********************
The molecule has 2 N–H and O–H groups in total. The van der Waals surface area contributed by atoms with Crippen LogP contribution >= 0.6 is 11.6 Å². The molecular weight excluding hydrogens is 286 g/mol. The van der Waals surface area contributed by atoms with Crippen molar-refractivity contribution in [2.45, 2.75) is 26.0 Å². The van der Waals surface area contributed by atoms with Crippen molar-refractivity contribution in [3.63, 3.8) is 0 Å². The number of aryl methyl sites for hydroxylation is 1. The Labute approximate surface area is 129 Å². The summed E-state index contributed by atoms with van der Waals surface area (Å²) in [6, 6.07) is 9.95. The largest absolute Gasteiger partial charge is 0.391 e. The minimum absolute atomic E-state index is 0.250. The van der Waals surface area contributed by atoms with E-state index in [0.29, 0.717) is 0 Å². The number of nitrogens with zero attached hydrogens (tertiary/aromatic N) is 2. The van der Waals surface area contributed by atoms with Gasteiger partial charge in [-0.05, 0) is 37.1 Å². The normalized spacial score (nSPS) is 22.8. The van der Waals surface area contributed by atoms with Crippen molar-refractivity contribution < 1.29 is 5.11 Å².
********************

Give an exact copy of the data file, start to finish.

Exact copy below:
The molecule has 2 N–H and O–H groups in total. The van der Waals surface area contributed by atoms with Crippen LogP contribution >= 0.6 is 11.6 Å². The molecular weight excluding hydrogens is 286 g/mol. The van der Waals surface area contributed by atoms with Crippen molar-refractivity contribution in [2.45, 2.75) is 26.0 Å². The van der Waals surface area contributed by atoms with Crippen molar-refractivity contribution in [3.63, 3.8) is 0 Å². The number of aryl methyl sites for hydroxylation is 1. The Labute approximate surface area is 129 Å². The summed E-state index contributed by atoms with van der Waals surface area (Å²) in [6, 6.07) is 9.95. The largest absolute Gasteiger partial charge is 0.391 e. The minimum absolute atomic E-state index is 0.250. The van der Waals surface area contributed by atoms with E-state index in [0.29, 0.717) is 0 Å². The number of nitrogens with zero attached hydrogens (tertiary/aromatic N) is 2. The van der Waals surface area contributed by atoms with Gasteiger partial charge in [-0.05, 0) is 37.1 Å². The normalized spacial score (nSPS) is 22.8. The van der Waals surface area contributed by atoms with Crippen molar-refractivity contribution < 1.29 is 5.11 Å².